Two hundred or so years before the birth of Jesus the King of Egypt commissioned 70 Jewish Priests to accurately translate the Hebrew Bible into Greek. He chose 6 from each tribe of Israel. Sure, if you do the multiplication problem that equals 72, but this translation has been nicknamed LXX which stands for 70. No one important seems to care that the math doesn't add up. It's also inconsequential to the story.
What is consequential is this translation was placed in the Alexandrian Library. Not in existence today, the Alexandrian Library was the biggest collection of writings from around the world. Depending on who's list you use, it was also considered one of the Wonders of the Ancient World. This specific translation was placed in the hub of commerce. It was dispersed in ways other translations couldn't. When you are reading references in the New Testament to the Hebrew Bible, you are reading them pull from the LXX Greek Hebrew Bible.
Added note: When comparing the Masoritic text and the Septuagint to the Dead Sea scrolls, their are places where both don't match, but for every one mismatch of the Septuagint to the Dead Sea Scrolls, there are four mismatches to the Masoritic.
The Story of what this all means: aka- This is more than Monty Hall asking you to pick a door.
What I just shared was class number one in OT101 taught by Rev. Dr. David Peterson. He had a way of teaching alarming information, and quickly disarming it's danger. He is the base of my theological understanding, and I take knowledge and method from his classes.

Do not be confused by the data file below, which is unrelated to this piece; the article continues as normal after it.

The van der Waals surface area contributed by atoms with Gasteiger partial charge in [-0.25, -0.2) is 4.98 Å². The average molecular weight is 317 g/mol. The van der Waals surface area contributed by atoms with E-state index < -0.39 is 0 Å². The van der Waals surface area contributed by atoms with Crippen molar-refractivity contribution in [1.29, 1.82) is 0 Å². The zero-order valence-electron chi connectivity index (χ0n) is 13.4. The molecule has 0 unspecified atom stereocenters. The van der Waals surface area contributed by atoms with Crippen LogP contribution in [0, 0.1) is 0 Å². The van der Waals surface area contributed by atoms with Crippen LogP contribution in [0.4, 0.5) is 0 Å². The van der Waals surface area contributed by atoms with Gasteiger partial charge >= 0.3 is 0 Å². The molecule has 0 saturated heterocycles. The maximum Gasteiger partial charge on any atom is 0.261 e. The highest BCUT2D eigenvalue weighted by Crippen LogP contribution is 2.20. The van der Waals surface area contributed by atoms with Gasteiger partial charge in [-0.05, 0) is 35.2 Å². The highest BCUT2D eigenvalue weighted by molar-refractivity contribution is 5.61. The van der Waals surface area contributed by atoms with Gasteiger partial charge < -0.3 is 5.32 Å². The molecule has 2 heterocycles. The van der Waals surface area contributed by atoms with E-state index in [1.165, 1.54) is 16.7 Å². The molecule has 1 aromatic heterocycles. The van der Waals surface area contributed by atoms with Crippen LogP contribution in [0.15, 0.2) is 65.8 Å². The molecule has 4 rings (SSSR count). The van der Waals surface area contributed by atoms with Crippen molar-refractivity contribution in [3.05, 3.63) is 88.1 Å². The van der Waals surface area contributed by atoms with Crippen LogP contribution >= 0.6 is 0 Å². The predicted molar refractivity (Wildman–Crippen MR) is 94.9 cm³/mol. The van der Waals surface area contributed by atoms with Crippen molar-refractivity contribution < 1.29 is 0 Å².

As I learned about the different translations, I first thought the Dead Sea Scrolls were it. We should be exclusively using them to translate. Then I jumped on the Masoritic band wagon. It's actually Hebrew, and it's complete. Finally, I went Septuagint because it was actually the oldest complete Hebrew Bible.
Only, there's those textual differences between all three. The Dead Sea is the oldest, but we just don't have it all. This also doesn't mean everything in those caves are 100% accurate. If a scribe made a mistake copying, that text still contains scripture, and must be properly laid to rest. As we study the texts in the cave, that must be kept in mind. Also, remnants doesn't mean missing specific pages. In some cases, a remnant can literally be a piece of a parchment.
Modern translation teams use them all. Yes, I wrote "teams." Rarely does one person sit down and do a translation. Teams allow for discussion on how something should be translated. If your translation is worth its salt, you will see tiny letters tied to tiny words at the bottom of your bible. Those are times the team didn't agree completely. Rather than just going with the majority, they also included what others thought as well.
This is why I asked you to take this journey in order, and why I had to spend a week pointing to the location of God. God exists in the event itself, and the transcriptions of the events are like shock waves. The ripples of a God event are sacred, like touching the hem of Christ. Do not think I see them as mere words. You shouldn't either. We are simply putting the most wonder and awe back on the event itself, and are humbled that we were given a piece of that event in the text we have today.